To The Editor:

To The Editor:

Clifton Draper

AT&T Engineering Research Center (Princeton, NJ)

I`ve been converted to an avid reader. Having received my chemical processing, cleaning and cleanroom protocol OJT inside AT&T Microelectronics fabrication plants, I never really appreciated the extent to which other production and service technologies required analogous levels of cleanliness.

An article in your April 1995 issue (“Disaster in the Cleanroom: Damage Control, Containment, and Recovery,” CleanRooms, p. 22) prompted me to rethink a problem. As our product family changed over the last decade, air handling and cleanroom practices had failed to keep up with requirements needed to meet production yield objectives. How does one clean up one`s act without interrupting production, without installing completely new air handling system, without having to re-educate an entire workforce? It turned out that within the confines of our own company, we had a disaster recovery department! On occasion, this organization had to oversee the recovery of clean environments (manufacturing and service centers) from unforeseen events, including smoke and particulate damage from fires. We had already used the services of TEC International and others. In a trail of phone calls that started with the articles in CleanRooms, I had found both people with expertise I needed and internal contacts suggesting I was headed in the right direction.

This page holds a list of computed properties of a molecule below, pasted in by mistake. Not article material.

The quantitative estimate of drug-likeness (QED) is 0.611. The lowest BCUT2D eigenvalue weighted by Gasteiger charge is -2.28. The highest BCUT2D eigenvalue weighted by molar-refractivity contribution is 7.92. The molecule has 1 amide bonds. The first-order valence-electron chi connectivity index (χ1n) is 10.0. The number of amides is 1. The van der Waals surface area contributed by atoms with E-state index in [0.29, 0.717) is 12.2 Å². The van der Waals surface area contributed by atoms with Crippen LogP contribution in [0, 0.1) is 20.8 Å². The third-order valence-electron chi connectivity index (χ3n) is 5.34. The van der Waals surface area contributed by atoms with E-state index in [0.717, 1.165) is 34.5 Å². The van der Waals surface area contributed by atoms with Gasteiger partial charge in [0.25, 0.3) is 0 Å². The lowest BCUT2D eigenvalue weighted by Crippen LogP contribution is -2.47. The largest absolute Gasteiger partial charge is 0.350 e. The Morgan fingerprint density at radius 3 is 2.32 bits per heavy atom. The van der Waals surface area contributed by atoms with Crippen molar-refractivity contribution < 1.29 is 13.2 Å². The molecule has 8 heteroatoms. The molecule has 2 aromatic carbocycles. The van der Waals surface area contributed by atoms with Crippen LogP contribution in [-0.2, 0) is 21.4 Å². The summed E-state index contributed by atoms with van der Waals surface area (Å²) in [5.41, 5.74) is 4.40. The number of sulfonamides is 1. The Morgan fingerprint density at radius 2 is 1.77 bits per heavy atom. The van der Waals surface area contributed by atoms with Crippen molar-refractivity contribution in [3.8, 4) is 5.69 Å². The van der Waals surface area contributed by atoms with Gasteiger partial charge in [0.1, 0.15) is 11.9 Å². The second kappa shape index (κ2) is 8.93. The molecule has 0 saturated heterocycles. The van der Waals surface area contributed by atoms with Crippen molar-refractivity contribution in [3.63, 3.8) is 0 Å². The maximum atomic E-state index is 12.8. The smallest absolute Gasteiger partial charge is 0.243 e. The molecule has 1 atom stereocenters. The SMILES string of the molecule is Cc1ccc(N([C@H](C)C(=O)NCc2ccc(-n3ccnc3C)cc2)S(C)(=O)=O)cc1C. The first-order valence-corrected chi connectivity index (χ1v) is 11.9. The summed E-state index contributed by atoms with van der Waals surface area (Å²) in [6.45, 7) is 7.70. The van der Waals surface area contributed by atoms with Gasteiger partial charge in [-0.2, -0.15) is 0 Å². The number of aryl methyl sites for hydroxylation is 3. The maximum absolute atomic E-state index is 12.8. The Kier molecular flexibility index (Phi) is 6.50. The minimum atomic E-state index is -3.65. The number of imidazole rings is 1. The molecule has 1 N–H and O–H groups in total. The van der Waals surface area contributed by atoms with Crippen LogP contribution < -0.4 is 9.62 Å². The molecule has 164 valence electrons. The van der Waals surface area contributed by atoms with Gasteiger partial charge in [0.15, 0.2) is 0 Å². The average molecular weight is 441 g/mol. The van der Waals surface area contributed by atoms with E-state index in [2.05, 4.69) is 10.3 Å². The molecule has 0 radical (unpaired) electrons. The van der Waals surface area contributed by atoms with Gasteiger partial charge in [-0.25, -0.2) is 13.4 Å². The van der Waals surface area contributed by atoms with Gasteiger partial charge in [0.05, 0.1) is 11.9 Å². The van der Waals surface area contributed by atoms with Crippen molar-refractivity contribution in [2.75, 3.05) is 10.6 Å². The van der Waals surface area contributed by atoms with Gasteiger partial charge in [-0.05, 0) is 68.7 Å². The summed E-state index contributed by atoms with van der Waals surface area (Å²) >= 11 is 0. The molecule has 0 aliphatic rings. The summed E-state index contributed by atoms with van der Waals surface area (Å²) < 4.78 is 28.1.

Later this week I go to the dentist for my annual cleaning, gum evaluation and X-rays. I`m bringing a copy of the October article on the risks of contaminated dental equipment. Thanks for the enlightenment.


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